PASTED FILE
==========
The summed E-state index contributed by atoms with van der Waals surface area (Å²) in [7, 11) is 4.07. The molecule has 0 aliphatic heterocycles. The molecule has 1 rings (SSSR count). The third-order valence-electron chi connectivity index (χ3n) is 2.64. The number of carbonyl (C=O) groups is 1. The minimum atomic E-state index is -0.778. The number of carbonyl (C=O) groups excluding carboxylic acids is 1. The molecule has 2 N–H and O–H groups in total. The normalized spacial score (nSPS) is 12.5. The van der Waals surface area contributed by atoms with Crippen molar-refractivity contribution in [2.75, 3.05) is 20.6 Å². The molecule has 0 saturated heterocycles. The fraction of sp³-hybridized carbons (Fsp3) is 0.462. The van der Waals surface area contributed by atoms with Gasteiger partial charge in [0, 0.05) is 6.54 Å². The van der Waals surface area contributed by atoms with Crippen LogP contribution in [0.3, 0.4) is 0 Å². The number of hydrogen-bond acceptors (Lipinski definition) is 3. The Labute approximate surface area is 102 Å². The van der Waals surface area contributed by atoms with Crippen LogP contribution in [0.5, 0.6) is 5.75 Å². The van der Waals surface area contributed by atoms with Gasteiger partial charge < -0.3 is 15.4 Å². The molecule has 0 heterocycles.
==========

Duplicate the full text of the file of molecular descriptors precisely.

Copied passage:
The summed E-state index contributed by atoms with van der Waals surface area (Å²) in [7, 11) is 4.07. The molecule has 0 aliphatic heterocycles. The molecule has 1 rings (SSSR count). The third-order valence-electron chi connectivity index (χ3n) is 2.64. The number of carbonyl (C=O) groups is 1. The minimum atomic E-state index is -0.778. The number of carbonyl (C=O) groups excluding carboxylic acids is 1. The molecule has 2 N–H and O–H groups in total. The normalized spacial score (nSPS) is 12.5. The van der Waals surface area contributed by atoms with Crippen molar-refractivity contribution in [2.75, 3.05) is 20.6 Å². The molecule has 0 saturated heterocycles. The fraction of sp³-hybridized carbons (Fsp3) is 0.462. The van der Waals surface area contributed by atoms with Gasteiger partial charge in [0, 0.05) is 6.54 Å². The van der Waals surface area contributed by atoms with Crippen LogP contribution in [0.3, 0.4) is 0 Å². The number of hydrogen-bond acceptors (Lipinski definition) is 3. The Labute approximate surface area is 102 Å². The van der Waals surface area contributed by atoms with Crippen LogP contribution in [0.5, 0.6) is 5.75 Å². The van der Waals surface area contributed by atoms with Gasteiger partial charge < -0.3 is 15.4 Å². The molecule has 0 heterocycles.